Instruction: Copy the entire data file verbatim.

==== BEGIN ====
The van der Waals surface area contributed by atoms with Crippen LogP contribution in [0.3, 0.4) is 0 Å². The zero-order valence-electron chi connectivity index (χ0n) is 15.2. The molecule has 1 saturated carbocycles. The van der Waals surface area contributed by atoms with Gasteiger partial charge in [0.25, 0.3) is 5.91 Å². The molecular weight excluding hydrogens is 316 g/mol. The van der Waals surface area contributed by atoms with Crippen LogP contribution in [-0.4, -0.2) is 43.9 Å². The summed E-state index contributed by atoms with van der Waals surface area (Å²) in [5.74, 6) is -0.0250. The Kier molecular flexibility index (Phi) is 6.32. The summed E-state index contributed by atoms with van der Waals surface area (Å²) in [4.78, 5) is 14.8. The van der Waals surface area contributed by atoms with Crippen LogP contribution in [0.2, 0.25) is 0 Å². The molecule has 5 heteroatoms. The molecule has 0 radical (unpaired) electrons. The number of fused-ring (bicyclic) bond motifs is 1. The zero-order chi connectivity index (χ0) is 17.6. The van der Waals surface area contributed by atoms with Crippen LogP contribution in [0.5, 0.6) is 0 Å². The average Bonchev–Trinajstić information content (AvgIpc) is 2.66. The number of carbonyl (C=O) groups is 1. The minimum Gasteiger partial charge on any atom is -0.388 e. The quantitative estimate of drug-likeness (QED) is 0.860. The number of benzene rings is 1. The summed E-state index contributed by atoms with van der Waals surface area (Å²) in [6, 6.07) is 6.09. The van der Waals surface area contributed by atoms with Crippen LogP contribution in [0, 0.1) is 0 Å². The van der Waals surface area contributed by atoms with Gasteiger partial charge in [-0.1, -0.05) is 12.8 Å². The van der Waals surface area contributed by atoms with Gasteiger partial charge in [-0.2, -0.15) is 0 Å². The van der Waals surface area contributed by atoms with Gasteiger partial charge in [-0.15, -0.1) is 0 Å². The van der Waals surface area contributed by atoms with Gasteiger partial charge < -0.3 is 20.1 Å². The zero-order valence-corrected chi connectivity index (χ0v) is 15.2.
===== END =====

The van der Waals surface area contributed by atoms with Crippen LogP contribution in [0.3, 0.4) is 0 Å². The zero-order valence-electron chi connectivity index (χ0n) is 15.2. The molecule has 1 saturated carbocycles. The van der Waals surface area contributed by atoms with Gasteiger partial charge in [0.25, 0.3) is 5.91 Å². The molecular weight excluding hydrogens is 316 g/mol. The van der Waals surface area contributed by atoms with Crippen LogP contribution in [-0.4, -0.2) is 43.9 Å². The summed E-state index contributed by atoms with van der Waals surface area (Å²) in [5.74, 6) is -0.0250. The Kier molecular flexibility index (Phi) is 6.32. The summed E-state index contributed by atoms with van der Waals surface area (Å²) in [4.78, 5) is 14.8. The van der Waals surface area contributed by atoms with Crippen LogP contribution in [0.2, 0.25) is 0 Å². The molecule has 5 heteroatoms. The molecule has 0 radical (unpaired) electrons. The number of fused-ring (bicyclic) bond motifs is 1. The zero-order chi connectivity index (χ0) is 17.6. The van der Waals surface area contributed by atoms with Crippen LogP contribution in [0.5, 0.6) is 0 Å². The average Bonchev–Trinajstić information content (AvgIpc) is 2.66. The number of carbonyl (C=O) groups is 1. The minimum Gasteiger partial charge on any atom is -0.388 e. The quantitative estimate of drug-likeness (QED) is 0.860. The number of benzene rings is 1. The summed E-state index contributed by atoms with van der Waals surface area (Å²) in [6, 6.07) is 6.09. The van der Waals surface area contributed by atoms with Crippen LogP contribution in [0, 0.1) is 0 Å². The van der Waals surface area contributed by atoms with Gasteiger partial charge in [-0.1, -0.05) is 12.8 Å². The van der Waals surface area contributed by atoms with Gasteiger partial charge in [-0.2, -0.15) is 0 Å². The van der Waals surface area contributed by atoms with Gasteiger partial charge in [-0.15, -0.1) is 0 Å². The van der Waals surface area contributed by atoms with Gasteiger partial charge < -0.3 is 20.1 Å². The zero-order valence-corrected chi connectivity index (χ0v) is 15.2.